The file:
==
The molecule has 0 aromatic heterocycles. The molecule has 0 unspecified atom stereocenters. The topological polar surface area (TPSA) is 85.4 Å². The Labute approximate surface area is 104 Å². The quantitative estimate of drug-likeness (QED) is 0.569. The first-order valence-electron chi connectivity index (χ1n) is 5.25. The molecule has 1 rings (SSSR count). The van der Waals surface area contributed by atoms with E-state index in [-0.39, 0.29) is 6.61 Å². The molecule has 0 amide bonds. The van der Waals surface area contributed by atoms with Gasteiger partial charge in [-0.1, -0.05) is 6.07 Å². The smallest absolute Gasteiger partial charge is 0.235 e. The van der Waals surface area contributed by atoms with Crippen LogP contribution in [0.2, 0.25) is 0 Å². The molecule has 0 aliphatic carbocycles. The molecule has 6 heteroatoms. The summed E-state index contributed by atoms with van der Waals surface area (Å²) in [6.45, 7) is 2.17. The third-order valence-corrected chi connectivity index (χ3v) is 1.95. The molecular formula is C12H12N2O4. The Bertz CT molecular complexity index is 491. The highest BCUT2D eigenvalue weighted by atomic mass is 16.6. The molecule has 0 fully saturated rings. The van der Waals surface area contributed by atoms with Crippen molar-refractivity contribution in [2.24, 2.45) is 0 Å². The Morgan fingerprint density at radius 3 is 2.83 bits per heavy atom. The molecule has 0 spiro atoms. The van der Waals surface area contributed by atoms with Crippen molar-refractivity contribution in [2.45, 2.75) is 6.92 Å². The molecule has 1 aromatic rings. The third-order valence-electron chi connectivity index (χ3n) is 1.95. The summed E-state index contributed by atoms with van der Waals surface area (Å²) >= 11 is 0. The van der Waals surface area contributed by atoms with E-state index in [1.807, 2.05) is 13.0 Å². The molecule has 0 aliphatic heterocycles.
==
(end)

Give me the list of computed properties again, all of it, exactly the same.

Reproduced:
The molecule has 0 aromatic heterocycles. The molecule has 0 unspecified atom stereocenters. The topological polar surface area (TPSA) is 85.4 Å². The Labute approximate surface area is 104 Å². The quantitative estimate of drug-likeness (QED) is 0.569. The first-order valence-electron chi connectivity index (χ1n) is 5.25. The molecule has 1 rings (SSSR count). The van der Waals surface area contributed by atoms with E-state index in [-0.39, 0.29) is 6.61 Å². The molecule has 0 amide bonds. The van der Waals surface area contributed by atoms with Gasteiger partial charge in [-0.1, -0.05) is 6.07 Å². The smallest absolute Gasteiger partial charge is 0.235 e. The van der Waals surface area contributed by atoms with Crippen LogP contribution in [0.2, 0.25) is 0 Å². The molecule has 0 aliphatic carbocycles. The molecule has 6 heteroatoms. The summed E-state index contributed by atoms with van der Waals surface area (Å²) in [6.45, 7) is 2.17. The third-order valence-corrected chi connectivity index (χ3v) is 1.95. The molecular formula is C12H12N2O4. The Bertz CT molecular complexity index is 491. The highest BCUT2D eigenvalue weighted by atomic mass is 16.6. The molecule has 0 fully saturated rings. The van der Waals surface area contributed by atoms with Crippen molar-refractivity contribution in [2.24, 2.45) is 0 Å². The Morgan fingerprint density at radius 3 is 2.83 bits per heavy atom. The molecule has 0 spiro atoms. The van der Waals surface area contributed by atoms with Crippen molar-refractivity contribution in [2.45, 2.75) is 6.92 Å². The molecule has 1 aromatic rings. The third-order valence-electron chi connectivity index (χ3n) is 1.95. The summed E-state index contributed by atoms with van der Waals surface area (Å²) >= 11 is 0. The van der Waals surface area contributed by atoms with E-state index in [1.807, 2.05) is 13.0 Å². The molecule has 0 aliphatic heterocycles.